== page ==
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Jordan Allen from the Richland Township Volunteer Fire Department douses the scene of a grass fire on County Road 700 North east of Indiana 9 in Madison County Ind. on Tuesday, June 19, 2012. Despite dry conditions County Commissioners decided against enacting a burn ban during a meeting on Tuesday. (AP photo/The Herald Bulletin, Don Knight)
Bartholomew County fire officials have put a burn ban into effect after 25 grass fires in the past 45 days.
Bartholomew is among 41 counties statewide with such a prohibition during a drought expected to last at least through Tuesday, according to weather forecasters.
“Even a car’s catalytic converter could very well set high grass on fire,” said Matt Noblitt, Columbus Fire Department spokesman.
As of Thursday afternoon, the Bartholomew County area had received only four-tenths of an inch of rain this month, far below the normal 2.58 inches, according to accuweather.com, a private forecasting company.
Bartholomew County Fire Chiefs Association President Ed Johnson issued the order Wednesday afternoon. Bartholomew County Commissioners will discuss the matter Monday and possibly issue their own order affirming the first measure, Paul Franke said.
“In the past we have been quick to follow the lead of the fire chiefs,” commission Chairman Larry Kleinhenz said. “They’re the experts, and we’re supportive of what they’ve done.”
The ban will be in effect indefinitely, according to Ed Reuter, director of the Bartholomew County 911 Center.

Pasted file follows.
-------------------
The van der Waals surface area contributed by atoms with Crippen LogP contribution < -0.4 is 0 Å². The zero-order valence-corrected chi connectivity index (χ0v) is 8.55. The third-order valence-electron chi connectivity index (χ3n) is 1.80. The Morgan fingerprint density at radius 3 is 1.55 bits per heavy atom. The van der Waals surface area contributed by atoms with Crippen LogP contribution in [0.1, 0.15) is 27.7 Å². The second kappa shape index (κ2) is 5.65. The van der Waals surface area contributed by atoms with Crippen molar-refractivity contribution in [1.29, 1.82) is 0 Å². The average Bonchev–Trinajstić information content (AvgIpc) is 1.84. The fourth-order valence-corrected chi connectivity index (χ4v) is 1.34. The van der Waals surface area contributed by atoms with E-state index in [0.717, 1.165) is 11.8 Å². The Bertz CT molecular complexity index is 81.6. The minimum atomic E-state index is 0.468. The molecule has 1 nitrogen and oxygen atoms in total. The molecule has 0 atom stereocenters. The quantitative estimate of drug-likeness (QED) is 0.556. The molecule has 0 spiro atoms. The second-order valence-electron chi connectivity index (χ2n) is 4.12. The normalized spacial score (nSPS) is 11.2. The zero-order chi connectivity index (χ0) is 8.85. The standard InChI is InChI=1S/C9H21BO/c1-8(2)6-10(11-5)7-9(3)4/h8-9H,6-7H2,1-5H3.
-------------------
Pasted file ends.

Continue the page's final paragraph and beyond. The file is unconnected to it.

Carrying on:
“Now, just because we get some rain in the next few days doesn’t mean the ban automatically will be lifted,” Reuter said. “The question still will be, ‘Has there been enough rain?’”
Reuter said the 911 center gets five to 10 calls per day
notifying officials that someone, such as a farmer clearing a fence row, is doing a controlled burn. Those are out for now, according to Reuter.
Last week, one of the township fire departments was out several times in one day because of small grass fires ignited by fireworks, Reuter said.
Noblitt said that, for now, firefighters simply are arriving at scenes of small grass fires and “asking people to use their head.”
Reuter said the “biggest penalty” to violating the ban could be “the destruction or loss of their property or their neighbor’s property to a fire.”
Though the current order is not an explicit fireworks ban, Noblitt said firefighters are asking people not to set off fireworks right now.
Decatur County Commissioners issued a burn ban Thursday and will review the decision July 2.
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